Gender inequality and architecture
..where injustices levelled against women – from Hollywood to Parliament to vulnerable ones supposedly in the care of aid agencies – are finally being brought to light, it was very encouraging to see that on two occasions last month the profession of architecture seemed to be bucking the trend. First was the appointing of young Mexican architect Frida Escobedo to design the 2018 Serpentine Pavilion. Playing on ideas of the Mexican courtyard house and more esoteric notions of the pavilion’s position on the Prime Meridian, she might be the 25th architect to be directly named as the designer of a pavilion since 2000 but she is only fourth female – a mere 17% of the commissions have been in the hands and minds of women.
Last year’s Architectural Review survey of 1,300 women in the profession arrived at greater, but no less alarming percentages. More than 50% say they had experienced discrimination including sexism, bullying and/or sexual harassment, over 80% of which was perpetrated by male colleagues. Tellingly, while only 30% of those women interviewed thought there was a gender pay gap, salary information they submitted as part of the survey seemed to confirm that there was.
Still a way to go then, so it was encouraging to see Niger-born architect Mariam Kamara in the envious position of being mentored by David Adjaye, no less, as part of the Rolex Arts Initiative – maybe a rookie breaking through the profession’s glass ceiling. It is about time; let’s hope that it’s more than just about Rolex.
Jan-Carlos Kucharek enjoys three of this issue’s out-takes
No. 1 IRON
Golf has its ‘birdies’, ‘eagles’ and ‘albatrosses’ – now it can have its chicken too. Puttshack, ‘the world’s first super tech indoor mini golf experience’ has leased 21,000ft² of basement in James Stirling’s grade II* listed No1 Poultry on Cheapside, ‘catapulting mini golf into the future’ for drunken hedge fund managers. Puttshack differentiates itself by sticking a computer inside the ball, allowing you to record in minute detail your unlikely hole in one. Given the propensity for ramps and steps in Big Jim’s best work, it sounds the perfect venue for crazy golf. We await Puttshack’s Neue Staatsgolferie franchise in Munich with bated breath.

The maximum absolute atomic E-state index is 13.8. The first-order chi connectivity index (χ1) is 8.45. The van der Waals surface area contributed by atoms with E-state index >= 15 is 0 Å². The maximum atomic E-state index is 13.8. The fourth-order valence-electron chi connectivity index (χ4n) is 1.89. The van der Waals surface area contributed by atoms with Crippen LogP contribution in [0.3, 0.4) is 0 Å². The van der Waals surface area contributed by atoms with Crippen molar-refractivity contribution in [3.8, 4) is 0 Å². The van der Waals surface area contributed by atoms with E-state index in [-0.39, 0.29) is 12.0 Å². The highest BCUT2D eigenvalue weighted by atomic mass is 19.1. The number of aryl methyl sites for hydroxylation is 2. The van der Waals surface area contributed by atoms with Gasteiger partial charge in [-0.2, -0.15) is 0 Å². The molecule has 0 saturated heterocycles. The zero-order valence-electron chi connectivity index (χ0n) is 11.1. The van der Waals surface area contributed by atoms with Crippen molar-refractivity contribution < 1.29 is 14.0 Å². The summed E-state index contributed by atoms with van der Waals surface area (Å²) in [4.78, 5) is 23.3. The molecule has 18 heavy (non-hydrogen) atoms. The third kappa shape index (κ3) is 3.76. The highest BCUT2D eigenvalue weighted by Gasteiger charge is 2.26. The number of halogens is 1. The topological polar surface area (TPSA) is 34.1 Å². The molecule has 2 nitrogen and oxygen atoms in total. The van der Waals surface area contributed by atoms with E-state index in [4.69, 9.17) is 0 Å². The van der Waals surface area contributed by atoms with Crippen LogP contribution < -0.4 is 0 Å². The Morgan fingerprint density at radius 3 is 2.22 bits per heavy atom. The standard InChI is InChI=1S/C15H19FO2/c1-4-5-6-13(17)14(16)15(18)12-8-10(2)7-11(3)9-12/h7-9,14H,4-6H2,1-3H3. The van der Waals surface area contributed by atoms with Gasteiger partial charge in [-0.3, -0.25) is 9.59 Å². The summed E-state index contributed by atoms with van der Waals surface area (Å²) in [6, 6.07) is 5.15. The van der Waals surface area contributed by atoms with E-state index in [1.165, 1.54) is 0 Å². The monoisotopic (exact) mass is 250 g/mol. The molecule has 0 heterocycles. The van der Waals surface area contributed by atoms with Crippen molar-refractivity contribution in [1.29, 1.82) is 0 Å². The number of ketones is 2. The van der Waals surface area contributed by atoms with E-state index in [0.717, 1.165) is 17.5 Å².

Quite how Asif Khan prised the chemical formula of the world’s blackest black ‘Vantablack’ from artist Anish Kapoor is beyond us, but surely it wasn’t just by changing its name to VBx2? But now he has, he’s slathered his latest pavilion for Hyundai at South Korea’s PyeongChang Olympic Park in it, making it as black as the Winter Games’ snow is white. But with North Korean ‘pinkos’ forming part of a joint Korean ice hockey team, perhaps Khan missed a trick. He should have just gone to artist Stuart Semple for a few vats of his super-fluorescent magenta (on sale to anyone BUT Anish Kapoor) and ‘synch the pink’ to ensure he was right on political point.
TAPS AND DYES
How many words can you think of with three sets of double repeating letters in them? Committee? Greenness? Sullenness? Well done if you got more but the truth is there aren’t many – and probably even fewer work as a brand name. But with Italians, for whom even gesticulation overcomes the woodenness of language, with a keenness to adopt other forms successfully to an addressee, this doesn’t seem to be a problem. Italian tap firm Rubinetterie Treemme took a whole press release to explain how it got its almost unpronounceable name; luckily it managed to squeeze in allusion to its pretty, cool-coloured Arcobaleno taps with virtually no doublespeak at all.